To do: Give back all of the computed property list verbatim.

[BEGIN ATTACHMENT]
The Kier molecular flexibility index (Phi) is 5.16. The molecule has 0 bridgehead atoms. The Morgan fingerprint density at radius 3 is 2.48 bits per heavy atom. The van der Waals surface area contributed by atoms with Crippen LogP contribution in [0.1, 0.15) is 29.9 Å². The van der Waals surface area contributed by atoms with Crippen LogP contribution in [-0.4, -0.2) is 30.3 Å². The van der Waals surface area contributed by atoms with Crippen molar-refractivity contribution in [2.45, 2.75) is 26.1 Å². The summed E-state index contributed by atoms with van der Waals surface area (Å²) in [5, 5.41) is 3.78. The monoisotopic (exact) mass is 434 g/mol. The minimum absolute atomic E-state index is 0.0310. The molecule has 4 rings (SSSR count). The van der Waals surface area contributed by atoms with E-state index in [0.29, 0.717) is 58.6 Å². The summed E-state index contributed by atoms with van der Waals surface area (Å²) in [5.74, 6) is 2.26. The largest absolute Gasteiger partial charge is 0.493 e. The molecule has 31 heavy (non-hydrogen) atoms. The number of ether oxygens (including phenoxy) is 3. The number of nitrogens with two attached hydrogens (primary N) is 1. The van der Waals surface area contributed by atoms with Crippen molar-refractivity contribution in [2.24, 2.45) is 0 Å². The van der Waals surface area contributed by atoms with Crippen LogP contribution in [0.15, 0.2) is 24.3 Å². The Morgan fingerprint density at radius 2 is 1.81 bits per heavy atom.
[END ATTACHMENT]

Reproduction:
The Kier molecular flexibility index (Phi) is 5.16. The molecule has 0 bridgehead atoms. The Morgan fingerprint density at radius 3 is 2.48 bits per heavy atom. The van der Waals surface area contributed by atoms with Crippen LogP contribution in [0.1, 0.15) is 29.9 Å². The van der Waals surface area contributed by atoms with Crippen LogP contribution in [-0.4, -0.2) is 30.3 Å². The van der Waals surface area contributed by atoms with Crippen molar-refractivity contribution in [2.45, 2.75) is 26.1 Å². The summed E-state index contributed by atoms with van der Waals surface area (Å²) in [5, 5.41) is 3.78. The monoisotopic (exact) mass is 434 g/mol. The minimum absolute atomic E-state index is 0.0310. The molecule has 4 rings (SSSR count). The van der Waals surface area contributed by atoms with E-state index in [0.29, 0.717) is 58.6 Å². The summed E-state index contributed by atoms with van der Waals surface area (Å²) in [5.74, 6) is 2.26. The largest absolute Gasteiger partial charge is 0.493 e. The molecule has 31 heavy (non-hydrogen) atoms. The number of ether oxygens (including phenoxy) is 3. The number of nitrogens with two attached hydrogens (primary N) is 1. The van der Waals surface area contributed by atoms with Crippen molar-refractivity contribution in [2.24, 2.45) is 0 Å². The van der Waals surface area contributed by atoms with Crippen LogP contribution in [0.15, 0.2) is 24.3 Å². The Morgan fingerprint density at radius 2 is 1.81 bits per heavy atom.